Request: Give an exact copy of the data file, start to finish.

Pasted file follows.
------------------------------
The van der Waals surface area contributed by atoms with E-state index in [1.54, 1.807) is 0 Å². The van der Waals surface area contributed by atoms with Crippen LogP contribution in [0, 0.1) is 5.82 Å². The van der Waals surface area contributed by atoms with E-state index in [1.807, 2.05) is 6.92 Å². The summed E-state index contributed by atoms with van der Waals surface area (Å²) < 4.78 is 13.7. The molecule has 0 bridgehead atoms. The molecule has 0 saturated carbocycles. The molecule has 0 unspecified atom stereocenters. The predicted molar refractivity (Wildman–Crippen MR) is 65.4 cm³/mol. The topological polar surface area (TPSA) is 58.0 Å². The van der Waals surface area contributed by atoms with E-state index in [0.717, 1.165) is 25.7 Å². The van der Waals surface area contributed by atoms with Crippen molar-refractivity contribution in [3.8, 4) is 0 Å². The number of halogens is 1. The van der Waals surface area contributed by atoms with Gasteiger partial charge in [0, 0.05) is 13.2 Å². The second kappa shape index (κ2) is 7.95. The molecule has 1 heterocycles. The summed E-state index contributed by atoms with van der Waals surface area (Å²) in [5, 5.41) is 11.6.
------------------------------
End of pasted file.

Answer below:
The van der Waals surface area contributed by atoms with E-state index in [1.54, 1.807) is 0 Å². The van der Waals surface area contributed by atoms with Crippen LogP contribution in [0, 0.1) is 5.82 Å². The van der Waals surface area contributed by atoms with E-state index in [1.807, 2.05) is 6.92 Å². The summed E-state index contributed by atoms with van der Waals surface area (Å²) < 4.78 is 13.7. The molecule has 0 bridgehead atoms. The molecule has 0 saturated carbocycles. The molecule has 0 unspecified atom stereocenters. The predicted molar refractivity (Wildman–Crippen MR) is 65.4 cm³/mol. The topological polar surface area (TPSA) is 58.0 Å². The van der Waals surface area contributed by atoms with E-state index in [0.717, 1.165) is 25.7 Å². The van der Waals surface area contributed by atoms with Crippen molar-refractivity contribution in [3.8, 4) is 0 Å². The number of halogens is 1. The van der Waals surface area contributed by atoms with Gasteiger partial charge in [0, 0.05) is 13.2 Å². The second kappa shape index (κ2) is 7.95. The molecule has 1 heterocycles. The summed E-state index contributed by atoms with van der Waals surface area (Å²) in [5, 5.41) is 11.6.